Because the truth is that our name is the only thing that has changed. What hasn’’t changed, and never will, is our commitment to transforming lives through reconstructive surgery. Founded more than 40 years ago, we were the rst organization of its kind. Now, through our new identity as ReSurge International, we distinguish ourselves as one of the only organizations that focuses on the full range of reconstructive surgery in the developing world. And the work continues, just as before. ReSurge International continues to reach out to vulnerable people in 13 countries, providing them with reconstructive surgery (hence, resurge) that repairs bodies and restores hopes. Our patients ““resurge”” into a new life, with renewed possibilities. Inspired by our new identity, we also just completed a new strategic plan. Its principal components demonstrate our commitment to the full scope of reconstructive care (clefts, burns and other needs) and a strong commitment to the patient that doesn’’t stop with the surgery, but begins with the surgery, providing therapies that optimize function. The plan addresses one of the most pressing unmet reconstructive need worldwide: the millions of people who are disabled from debilitating burn injuries that prevent them from being productive citizens. Our new plan also commits us to long-term growth, while at the same time being cognizant of current economic realities. And that is a good point upon which to end this message. You have always been essential to everything we do around the world, and we are deeply grateful. But in the current economic climate, your continued support has never been more important than it is right now, today. So as you read the stories in this newsletter, please take great pride in all you’’ve helped us accomplish, and please continue your support so we can keep on reaching those who need us. Sincerely,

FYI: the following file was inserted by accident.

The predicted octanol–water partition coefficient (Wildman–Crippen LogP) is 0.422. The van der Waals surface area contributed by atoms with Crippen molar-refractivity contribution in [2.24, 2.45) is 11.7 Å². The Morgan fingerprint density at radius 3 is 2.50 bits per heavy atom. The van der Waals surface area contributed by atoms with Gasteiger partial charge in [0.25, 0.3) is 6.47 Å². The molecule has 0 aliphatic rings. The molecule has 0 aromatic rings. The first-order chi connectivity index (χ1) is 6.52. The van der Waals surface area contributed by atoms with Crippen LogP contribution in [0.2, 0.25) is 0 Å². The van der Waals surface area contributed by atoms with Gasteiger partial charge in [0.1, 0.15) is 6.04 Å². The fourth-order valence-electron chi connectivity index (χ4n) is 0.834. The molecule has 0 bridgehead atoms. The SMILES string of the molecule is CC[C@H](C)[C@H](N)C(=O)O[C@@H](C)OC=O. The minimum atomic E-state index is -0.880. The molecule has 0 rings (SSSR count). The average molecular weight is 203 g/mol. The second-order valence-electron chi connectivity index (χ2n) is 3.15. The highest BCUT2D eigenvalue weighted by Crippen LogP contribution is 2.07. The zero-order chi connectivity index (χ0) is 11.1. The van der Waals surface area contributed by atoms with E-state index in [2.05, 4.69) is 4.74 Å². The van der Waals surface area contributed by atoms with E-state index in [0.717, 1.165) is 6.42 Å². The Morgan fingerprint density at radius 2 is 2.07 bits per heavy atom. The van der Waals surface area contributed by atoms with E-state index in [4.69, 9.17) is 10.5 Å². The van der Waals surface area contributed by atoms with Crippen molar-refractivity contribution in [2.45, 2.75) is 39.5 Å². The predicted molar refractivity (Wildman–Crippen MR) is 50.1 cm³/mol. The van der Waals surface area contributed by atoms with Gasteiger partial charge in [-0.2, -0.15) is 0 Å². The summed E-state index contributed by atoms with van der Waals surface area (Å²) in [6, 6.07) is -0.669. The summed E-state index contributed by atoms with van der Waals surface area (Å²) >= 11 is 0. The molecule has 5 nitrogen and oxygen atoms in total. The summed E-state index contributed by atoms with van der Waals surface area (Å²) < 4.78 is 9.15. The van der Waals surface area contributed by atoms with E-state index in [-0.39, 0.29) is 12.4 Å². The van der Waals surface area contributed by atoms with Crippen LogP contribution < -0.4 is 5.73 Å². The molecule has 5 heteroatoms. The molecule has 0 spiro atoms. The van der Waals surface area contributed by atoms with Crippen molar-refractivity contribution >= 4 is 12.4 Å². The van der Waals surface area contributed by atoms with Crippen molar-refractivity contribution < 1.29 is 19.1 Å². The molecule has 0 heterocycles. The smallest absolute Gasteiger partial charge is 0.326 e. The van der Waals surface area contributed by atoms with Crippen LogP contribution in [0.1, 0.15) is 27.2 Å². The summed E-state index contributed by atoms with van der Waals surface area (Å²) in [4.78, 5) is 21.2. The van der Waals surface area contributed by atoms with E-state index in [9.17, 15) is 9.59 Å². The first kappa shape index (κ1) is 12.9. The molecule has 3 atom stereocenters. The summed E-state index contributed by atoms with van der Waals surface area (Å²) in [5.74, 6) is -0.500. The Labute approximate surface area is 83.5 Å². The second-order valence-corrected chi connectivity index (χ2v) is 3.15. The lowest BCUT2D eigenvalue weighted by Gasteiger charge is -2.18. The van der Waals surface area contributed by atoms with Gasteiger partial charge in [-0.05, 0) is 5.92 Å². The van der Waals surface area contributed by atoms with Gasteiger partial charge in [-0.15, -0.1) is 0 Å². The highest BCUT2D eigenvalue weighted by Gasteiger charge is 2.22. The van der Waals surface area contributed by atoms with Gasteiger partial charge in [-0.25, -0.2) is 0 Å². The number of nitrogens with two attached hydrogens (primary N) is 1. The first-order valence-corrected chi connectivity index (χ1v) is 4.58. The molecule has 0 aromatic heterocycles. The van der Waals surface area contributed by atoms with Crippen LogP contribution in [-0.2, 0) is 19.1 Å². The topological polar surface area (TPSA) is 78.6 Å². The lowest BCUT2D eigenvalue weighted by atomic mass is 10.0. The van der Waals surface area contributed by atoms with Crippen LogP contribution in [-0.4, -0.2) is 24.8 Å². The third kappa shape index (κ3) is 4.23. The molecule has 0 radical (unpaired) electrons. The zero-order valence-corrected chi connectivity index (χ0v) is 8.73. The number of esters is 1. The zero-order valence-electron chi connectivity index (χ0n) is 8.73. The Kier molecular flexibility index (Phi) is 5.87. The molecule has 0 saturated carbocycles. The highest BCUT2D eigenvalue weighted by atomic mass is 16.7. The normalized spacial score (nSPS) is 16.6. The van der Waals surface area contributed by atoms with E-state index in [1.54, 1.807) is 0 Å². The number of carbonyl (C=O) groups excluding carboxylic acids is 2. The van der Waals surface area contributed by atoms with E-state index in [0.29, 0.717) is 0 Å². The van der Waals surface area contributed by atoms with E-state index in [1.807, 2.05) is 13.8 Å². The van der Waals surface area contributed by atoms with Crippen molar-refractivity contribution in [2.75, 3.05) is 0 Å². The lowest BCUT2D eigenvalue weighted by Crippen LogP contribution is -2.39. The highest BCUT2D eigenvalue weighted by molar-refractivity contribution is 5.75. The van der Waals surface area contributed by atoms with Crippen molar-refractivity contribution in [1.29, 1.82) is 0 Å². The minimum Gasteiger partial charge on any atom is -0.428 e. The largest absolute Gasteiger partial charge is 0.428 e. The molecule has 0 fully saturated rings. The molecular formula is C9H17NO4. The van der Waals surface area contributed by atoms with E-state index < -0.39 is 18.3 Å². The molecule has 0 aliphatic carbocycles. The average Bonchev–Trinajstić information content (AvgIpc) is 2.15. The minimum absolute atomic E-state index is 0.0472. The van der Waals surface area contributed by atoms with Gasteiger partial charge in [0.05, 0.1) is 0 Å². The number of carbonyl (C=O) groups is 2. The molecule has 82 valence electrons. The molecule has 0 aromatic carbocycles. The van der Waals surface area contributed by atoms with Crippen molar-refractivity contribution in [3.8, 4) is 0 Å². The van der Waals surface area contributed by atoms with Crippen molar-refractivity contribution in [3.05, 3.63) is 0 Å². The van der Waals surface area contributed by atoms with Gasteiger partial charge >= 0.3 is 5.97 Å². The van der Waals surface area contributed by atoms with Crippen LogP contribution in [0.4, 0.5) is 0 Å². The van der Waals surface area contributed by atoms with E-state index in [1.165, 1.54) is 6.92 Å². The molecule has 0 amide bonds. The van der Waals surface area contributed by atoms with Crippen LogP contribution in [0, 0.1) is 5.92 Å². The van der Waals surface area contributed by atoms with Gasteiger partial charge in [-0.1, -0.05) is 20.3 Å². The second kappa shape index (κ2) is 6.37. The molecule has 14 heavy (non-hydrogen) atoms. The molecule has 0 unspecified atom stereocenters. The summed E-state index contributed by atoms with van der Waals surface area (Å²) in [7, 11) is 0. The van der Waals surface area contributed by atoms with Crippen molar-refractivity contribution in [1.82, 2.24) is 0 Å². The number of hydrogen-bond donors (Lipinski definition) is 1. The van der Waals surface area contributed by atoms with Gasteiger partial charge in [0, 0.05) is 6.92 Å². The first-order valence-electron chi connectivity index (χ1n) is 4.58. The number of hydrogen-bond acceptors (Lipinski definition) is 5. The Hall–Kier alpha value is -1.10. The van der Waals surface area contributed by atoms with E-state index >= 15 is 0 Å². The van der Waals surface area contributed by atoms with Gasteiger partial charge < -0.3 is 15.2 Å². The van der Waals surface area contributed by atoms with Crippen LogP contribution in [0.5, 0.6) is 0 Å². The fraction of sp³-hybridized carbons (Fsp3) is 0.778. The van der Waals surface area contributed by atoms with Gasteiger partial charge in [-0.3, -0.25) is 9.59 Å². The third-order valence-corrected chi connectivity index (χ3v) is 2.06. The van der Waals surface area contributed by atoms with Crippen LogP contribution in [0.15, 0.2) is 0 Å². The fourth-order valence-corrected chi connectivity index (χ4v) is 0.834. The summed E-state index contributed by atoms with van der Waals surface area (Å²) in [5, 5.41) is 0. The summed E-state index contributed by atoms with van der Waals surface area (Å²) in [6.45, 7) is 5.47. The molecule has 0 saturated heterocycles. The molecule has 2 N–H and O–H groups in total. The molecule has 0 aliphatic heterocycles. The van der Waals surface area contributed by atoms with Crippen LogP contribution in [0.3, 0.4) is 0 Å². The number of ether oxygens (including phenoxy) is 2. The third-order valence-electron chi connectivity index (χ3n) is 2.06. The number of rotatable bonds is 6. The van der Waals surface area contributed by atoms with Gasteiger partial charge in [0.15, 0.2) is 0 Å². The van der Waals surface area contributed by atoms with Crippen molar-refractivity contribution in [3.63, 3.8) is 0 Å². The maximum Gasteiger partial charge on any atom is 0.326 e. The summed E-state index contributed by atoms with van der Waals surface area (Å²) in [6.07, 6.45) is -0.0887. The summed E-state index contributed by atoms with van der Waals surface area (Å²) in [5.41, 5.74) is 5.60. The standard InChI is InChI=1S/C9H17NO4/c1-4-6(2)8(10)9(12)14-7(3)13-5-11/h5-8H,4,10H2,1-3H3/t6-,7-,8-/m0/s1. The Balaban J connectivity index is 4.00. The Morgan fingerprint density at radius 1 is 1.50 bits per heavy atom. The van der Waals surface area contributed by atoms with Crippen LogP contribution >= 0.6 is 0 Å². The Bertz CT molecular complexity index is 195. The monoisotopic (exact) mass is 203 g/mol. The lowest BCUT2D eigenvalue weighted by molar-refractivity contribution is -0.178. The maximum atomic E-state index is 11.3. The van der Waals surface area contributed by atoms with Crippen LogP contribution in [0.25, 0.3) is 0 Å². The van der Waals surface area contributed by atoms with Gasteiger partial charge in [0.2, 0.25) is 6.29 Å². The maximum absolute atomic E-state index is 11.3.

*For more information on the economic impact of surgical care, please go to Photo by Darcy Padilla.


Susan W. Hayes, President and CEO

Healing Hands




Fall 2011

World Report on Disability For the rst time ever, a world report on disability was jointly produced by the World Health Organization (WHO) and The World Bank. Below are some interesting gures in the report. •• 1 billion people in the world live with some form of disability. •• 95 million children live with a disability. •• 45 million disabilities are due to unintentional injuries. •• 200 million people experience difculties in functioning.

Photo by John Urban.

Back to School Despite His Disability Alam lives in an apartment building in Dhaka, Bangladesh, one of the most densely populated cities in the world. With the lack of space to play, Alam used the rooftop of his apartment building as his playground. One day while ying a kite on the rooftop, he ran into an electrically-charged wire and was badly injured. Electrical burns often cause deep entry and exit wounds and both of Alam’’s arms and hands were severely burned. Although our surgical outreach director, Dr. Shafquat Khundkar, couldn’’t do much to save Alam’’s left arm, his right arm’’s muscles, nerves and joints could still be reconstructed and made useful again. When the next ReSurge volunteer medical team visited Dhaka, Alam bravely underwent surgery, with Dr. Khundkar and our medical volunteers collaborating to restore function to his right arm. Last year, we visited Alam to see his progress. His mother shared that Alam was able to return to school after his surgery. As she spoke, she handed him a pen and asked him to show us how he could write his name.